August Strindberg

From Academic Kids

Missing image
August Strindberg, photographic selfportrait

Johan August Strindberg Template:Audio (Stockholm, January 22, 1849 - Stockholm, May 14, 1912) was a writer, playwright and painter of Sweden. He is ranked among Sweden's most important authors. Strindberg is known as one of the fathers of modern theater. His work falls into two major literary movements, Naturalism and Expressionism.

Strindberg was married to three women, Siri von Essen, Frieda Uhl, and lastly Harriet Bosse. Though he had children with all of them, his hypersensitive, neurotic character led to bitter divorces.

Strindberg's relationships with women were troubled, and his legacy of words and deeds has often been interpreted as misogynist by both his contemporaries as well as modern readers. However, most acknowledge that he had uncommon insight into the hypocrisy of his society's gender expectations, sexual behavior and morality. Marriage and the family were under stress in Strindberg's lifetime as Sweden industrialized and urbanized at a rapid pace. Problems of prostitution and morality were debated heatedly amongst writers and critics as well as politicians. His early writing often dealt with the traditional roles of the sexes imposed by society, which he criticized as unjust.

Strindberg was admired by the working classes as a radical writer. He was a Socialist (or maybe more of an Anarchist) and his daughter Karin married the Russian bolshevik Ivan Smirnov. As for his political standpoints, Strindberg has been widely popular in Socialist countries, such as the Soviet Union, Eastern Europe and in Cuba.

He was a multi-faceted author; often extreme. After his death, some psychoanalysts have speculated that his contradictory and difficult character was due to his fear of his own latent homosexuality. Others invoke his early family life. His father, Oskar, was a small-time merchant. His mother, who he called the servant, was originally his father's housekeeper before their marriage.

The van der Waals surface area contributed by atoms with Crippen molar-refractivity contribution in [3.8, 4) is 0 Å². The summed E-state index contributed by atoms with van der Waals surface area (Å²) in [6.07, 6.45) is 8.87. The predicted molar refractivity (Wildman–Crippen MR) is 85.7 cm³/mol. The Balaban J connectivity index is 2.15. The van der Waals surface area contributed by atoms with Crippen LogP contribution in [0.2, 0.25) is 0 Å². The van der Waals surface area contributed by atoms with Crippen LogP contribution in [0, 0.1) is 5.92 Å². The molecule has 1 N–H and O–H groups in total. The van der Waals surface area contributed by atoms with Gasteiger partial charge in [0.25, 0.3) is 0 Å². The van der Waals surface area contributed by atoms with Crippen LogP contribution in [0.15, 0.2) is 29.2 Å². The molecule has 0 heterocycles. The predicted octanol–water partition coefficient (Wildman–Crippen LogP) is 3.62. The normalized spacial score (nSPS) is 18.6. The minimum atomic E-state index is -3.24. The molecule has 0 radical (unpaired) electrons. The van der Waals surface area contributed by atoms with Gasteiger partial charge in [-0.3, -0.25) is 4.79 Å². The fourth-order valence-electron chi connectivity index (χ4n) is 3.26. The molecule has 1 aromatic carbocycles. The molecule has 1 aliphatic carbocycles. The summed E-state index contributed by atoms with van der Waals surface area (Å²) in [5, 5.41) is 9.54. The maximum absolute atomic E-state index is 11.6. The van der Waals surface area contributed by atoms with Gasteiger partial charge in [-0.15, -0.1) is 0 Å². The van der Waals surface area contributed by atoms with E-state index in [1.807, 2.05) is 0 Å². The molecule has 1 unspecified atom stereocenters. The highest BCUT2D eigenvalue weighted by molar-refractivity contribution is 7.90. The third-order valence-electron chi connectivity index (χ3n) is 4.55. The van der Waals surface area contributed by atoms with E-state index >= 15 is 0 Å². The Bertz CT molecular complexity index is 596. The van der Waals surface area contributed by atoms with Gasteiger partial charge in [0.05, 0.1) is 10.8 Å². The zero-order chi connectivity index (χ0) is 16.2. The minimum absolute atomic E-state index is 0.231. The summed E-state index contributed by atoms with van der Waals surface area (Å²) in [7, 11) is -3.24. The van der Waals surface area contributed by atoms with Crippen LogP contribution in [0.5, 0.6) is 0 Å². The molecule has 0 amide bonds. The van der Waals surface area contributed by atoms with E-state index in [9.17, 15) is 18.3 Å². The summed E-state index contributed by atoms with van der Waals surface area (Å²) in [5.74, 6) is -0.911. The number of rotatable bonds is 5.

His novel The Red Room (Röda rummet) (1879) brought him fame. His early plays were written in the Naturalistic style, and his works from this time are often compared with the Norwegian playwright Henrik Ibsen. The best-known play from this period is Miss Julia (Fröken Julie).

Later, he underwent a time of inner turmoil known as the Inferno Period, which culminated in the production of a book written in French, Inferno.

Afterwards he broke with Naturalism and began to produce works informed by Symbolism. He is considered one of the pioneers of the Modern European stage and Expressionism. The Dance of Death (Dödsdansen) and A Ghost Sonata (Spöksonatan) are well-known plays from this period.

It is not so widely known that he also was a telegrapher, painter, photographer and alchemist.

As a young student, before he became a writer, he worked for a while as an assistant in a chemist's shop in the university town of Lund in southern Sweden.

On his passing in 1912, August Strindberg was interred in the Norra begravningsplatsen in Stockholm.

See also


  • The Outlaw, 1871
  • From Fjerdingen and Svartbäcken, short stories, 1877
  • Master Olof, drama, 1872
  • The Red Room, novel, 1879
  • Swedish People at Work and Play, social history, 1881-1882
  • The New Country, novel, 1882
  • Lucky Pehr, drama, 1883
  • Swedish Destiny and Adventure, I-IV, short stories, 1882-1891
  • Poetry in Verse and Prose, 1883
  • Sleepwalker Awakens to the Day, fiction, 1884
  • Married I-II, short stories, 1884-1886
  • Utopian on Reality, short stories, 1885
  • Son of a Servant, I-V, autobiography, 1886-1909
  • Natives of Hëmso, novel, 1887
  • The Defense's Speech of a Fool, 1887-1895
  • The Father, drama, 1887
  • Miss Julie, drama, 1888
  • Life of an Island Lad, short story, 1888
  • Pariah, 1889
  • Among French Peasants, 1889
  • Creditors, drama, 1888-1889
  • A Dream Play, drama, 1902

External links


de:August Strindberg es:August Strindberg eo:August STRINDBERG nl:August Strindberg no:August Strindberg pl:August Strindberg ro:August Strindberg fi:August Strindberg sv:August Strindberg


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